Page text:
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Top Tips on Hiring Staff for SME Owners – Part Two

Last week we published some information for SME owners here in the UK with advice on hiring staff.  Because we know many of our readers are sole traders, we’ve decided to publish some guidance for small business owners who have never before been in the position of having to recruit and interview workers to help them with their business activities.  Last week we looked at how to define the job description and some ideas of where to advertise when looking for staff.  Today, we’re going to take a closer look at the interview process, an activity that many small business owners find a daunting experience.

The first thing to remember is that the interviewees are likely to be more nervous than you are!  The first step is to make sure you’re well prepared for the interview by using the job description and person specification in the job adverts to list some standard questions to ask all of the candidates.  If you ask the interviewees a set of standard questions, it will help you to compare and contrast the applicants. 

Take a look at the applications you’ve received (as well as any CVs) and then highlight any specific questions you may have for each individual.

Prepare an interview assessment form to use during the interview – use ticks or mark each point out of 5 or 10 to make this easy for you whilst you’re actively listening to what the interviewee is saying.  If possible, have somebody else present during the interview to take notes for you so that you can concentrate on what each candidate is saying – this will also help you to gain a more objective view of the candidate.

Leave space on your form to make any notes on experience (qualifications should be listed on the application), motivation, communications skills, enthusiasm for the type of work and any competencies required.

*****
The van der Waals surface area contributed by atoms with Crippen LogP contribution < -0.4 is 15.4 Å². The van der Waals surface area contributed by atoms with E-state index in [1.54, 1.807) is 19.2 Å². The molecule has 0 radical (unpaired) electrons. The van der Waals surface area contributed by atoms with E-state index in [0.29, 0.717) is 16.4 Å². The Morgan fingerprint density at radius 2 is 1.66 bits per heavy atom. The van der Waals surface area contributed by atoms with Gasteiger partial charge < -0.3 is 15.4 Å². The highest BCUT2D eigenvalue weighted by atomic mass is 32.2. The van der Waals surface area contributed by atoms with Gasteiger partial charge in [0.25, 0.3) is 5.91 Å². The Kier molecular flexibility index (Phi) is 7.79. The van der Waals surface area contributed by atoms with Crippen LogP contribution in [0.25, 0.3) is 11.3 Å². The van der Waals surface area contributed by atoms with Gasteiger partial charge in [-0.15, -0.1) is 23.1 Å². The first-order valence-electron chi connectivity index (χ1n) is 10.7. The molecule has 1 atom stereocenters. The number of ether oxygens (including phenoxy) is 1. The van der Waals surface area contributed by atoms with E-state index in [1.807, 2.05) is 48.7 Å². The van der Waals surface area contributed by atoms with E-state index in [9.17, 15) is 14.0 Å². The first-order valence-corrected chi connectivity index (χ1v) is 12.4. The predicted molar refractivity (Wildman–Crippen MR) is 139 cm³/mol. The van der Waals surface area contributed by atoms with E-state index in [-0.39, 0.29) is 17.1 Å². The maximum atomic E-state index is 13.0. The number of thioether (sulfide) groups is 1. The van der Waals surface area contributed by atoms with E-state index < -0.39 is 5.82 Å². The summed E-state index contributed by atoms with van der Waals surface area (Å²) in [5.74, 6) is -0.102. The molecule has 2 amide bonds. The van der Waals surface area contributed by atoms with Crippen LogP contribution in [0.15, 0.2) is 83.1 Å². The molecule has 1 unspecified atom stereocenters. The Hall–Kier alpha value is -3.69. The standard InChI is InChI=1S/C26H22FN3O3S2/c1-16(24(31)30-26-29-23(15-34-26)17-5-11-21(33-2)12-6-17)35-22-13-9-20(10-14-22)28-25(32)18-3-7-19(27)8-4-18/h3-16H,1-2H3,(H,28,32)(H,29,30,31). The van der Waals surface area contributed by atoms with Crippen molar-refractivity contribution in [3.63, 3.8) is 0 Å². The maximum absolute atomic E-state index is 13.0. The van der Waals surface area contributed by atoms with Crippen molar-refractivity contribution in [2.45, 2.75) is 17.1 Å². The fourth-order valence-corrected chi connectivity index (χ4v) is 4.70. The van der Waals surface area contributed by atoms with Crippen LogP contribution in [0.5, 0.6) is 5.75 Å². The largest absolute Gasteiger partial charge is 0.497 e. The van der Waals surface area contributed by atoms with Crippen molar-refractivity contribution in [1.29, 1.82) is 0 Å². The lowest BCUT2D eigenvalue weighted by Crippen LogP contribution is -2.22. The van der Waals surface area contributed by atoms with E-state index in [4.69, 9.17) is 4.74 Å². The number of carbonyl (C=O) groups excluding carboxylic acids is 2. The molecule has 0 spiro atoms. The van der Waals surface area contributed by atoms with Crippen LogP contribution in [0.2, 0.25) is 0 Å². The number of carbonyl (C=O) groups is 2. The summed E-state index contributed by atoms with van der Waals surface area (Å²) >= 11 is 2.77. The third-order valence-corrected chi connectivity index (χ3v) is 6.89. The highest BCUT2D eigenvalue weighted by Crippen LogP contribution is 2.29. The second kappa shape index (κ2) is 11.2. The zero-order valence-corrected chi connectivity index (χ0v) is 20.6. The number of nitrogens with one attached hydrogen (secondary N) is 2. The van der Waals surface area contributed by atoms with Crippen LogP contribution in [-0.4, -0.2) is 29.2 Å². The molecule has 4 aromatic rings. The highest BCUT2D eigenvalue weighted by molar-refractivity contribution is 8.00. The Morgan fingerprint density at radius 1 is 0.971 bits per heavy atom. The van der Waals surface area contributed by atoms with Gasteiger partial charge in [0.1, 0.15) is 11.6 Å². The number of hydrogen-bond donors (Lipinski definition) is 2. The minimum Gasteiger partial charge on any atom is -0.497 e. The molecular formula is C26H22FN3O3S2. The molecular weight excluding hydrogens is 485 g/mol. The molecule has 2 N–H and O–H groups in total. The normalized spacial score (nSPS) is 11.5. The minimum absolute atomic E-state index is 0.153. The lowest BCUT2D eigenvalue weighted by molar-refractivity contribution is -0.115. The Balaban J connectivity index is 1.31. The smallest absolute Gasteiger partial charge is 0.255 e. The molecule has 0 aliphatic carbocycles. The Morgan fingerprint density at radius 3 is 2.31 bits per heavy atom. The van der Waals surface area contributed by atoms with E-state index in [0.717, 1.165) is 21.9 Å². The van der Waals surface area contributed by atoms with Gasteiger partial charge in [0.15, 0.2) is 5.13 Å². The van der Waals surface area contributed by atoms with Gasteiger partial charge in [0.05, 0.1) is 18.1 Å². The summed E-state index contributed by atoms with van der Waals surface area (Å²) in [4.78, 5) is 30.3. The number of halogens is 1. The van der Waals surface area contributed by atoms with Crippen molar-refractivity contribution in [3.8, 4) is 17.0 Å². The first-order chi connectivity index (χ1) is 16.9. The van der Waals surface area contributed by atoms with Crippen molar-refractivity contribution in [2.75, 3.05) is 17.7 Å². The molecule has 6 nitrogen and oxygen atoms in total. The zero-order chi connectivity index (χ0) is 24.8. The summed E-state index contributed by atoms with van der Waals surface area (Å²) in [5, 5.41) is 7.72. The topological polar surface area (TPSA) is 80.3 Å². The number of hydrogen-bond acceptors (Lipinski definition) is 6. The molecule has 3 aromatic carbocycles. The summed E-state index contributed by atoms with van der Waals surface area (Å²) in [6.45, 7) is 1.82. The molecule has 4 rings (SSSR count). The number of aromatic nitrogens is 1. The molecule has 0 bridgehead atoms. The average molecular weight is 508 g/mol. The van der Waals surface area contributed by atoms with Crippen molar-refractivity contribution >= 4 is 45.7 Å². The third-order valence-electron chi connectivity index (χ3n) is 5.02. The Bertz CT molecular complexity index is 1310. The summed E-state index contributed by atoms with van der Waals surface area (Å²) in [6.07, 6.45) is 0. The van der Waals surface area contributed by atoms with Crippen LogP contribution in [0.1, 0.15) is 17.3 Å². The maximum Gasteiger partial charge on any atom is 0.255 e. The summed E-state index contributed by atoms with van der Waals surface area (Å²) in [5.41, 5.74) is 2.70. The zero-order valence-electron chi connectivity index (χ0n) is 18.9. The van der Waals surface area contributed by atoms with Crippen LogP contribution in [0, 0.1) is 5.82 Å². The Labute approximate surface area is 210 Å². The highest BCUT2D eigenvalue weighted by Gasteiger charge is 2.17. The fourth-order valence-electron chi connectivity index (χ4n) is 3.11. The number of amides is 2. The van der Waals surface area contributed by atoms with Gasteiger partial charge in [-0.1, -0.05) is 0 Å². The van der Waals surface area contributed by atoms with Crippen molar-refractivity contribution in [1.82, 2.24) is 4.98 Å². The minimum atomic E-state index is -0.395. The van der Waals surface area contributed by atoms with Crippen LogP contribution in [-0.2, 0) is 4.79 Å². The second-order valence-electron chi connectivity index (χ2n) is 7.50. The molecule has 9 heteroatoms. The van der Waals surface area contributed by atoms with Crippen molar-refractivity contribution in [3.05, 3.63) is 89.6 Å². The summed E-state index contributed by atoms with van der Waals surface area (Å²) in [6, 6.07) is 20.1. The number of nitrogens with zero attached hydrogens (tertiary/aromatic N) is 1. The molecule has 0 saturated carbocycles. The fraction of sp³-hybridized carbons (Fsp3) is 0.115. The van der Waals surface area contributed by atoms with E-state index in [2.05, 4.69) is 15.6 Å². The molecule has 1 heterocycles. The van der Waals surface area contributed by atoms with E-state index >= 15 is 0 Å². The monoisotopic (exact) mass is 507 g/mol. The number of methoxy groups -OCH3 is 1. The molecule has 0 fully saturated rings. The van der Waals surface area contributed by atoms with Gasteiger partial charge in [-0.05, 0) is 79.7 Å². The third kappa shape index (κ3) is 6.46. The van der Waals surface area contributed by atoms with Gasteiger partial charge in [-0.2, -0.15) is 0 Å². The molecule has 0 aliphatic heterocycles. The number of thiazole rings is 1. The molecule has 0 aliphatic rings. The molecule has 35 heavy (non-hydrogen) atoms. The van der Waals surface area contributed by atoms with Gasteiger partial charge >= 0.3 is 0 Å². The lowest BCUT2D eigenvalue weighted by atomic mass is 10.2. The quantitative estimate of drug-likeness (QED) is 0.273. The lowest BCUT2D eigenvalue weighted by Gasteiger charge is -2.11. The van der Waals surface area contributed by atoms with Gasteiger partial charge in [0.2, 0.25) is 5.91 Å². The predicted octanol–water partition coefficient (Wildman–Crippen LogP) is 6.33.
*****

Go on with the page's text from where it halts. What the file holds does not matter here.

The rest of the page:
Welcome the candidate and try to relax them at the beginning of their interview then open with a short overview of your business and how the job would fit in to your overall business operations.

 Closed questions should be avoided where possible – they require a simple “yes” or “no” response and should only be used to clarify information. 

Use open questions beginning with “how”, “who”, “why”, “what”, “when”, “do you . . .”, “talk me through a time . . . “.  These require detailed answers and will give you a clearer idea of how the candidate approaches their work.

Don’t forget to ask practical questions towards the end of the interview, such as:

  • If hired, when would you be able to start work?
  • What is your salary expectation?
  • Do you have any holidays planned?

Don’t forget to give each candidate an opportunity to ask you questions, to clarify any details of to bring up issues not already covered in the interview.  This often results in an opportunity for you to differentiate between equally good candidates and get a better feel for who would be the best “fit” for your business.

At the end of each interview, summarise the selection process, recap what you’ve covered, what the next stage is and how long the selection process is expected to take before a decision is made. 

Next week, we’ll have some more useful information on hiring staff for small business owners.  Why not follow us on Facebook or Twitter and you’ll get a notification as soon as the advice is published.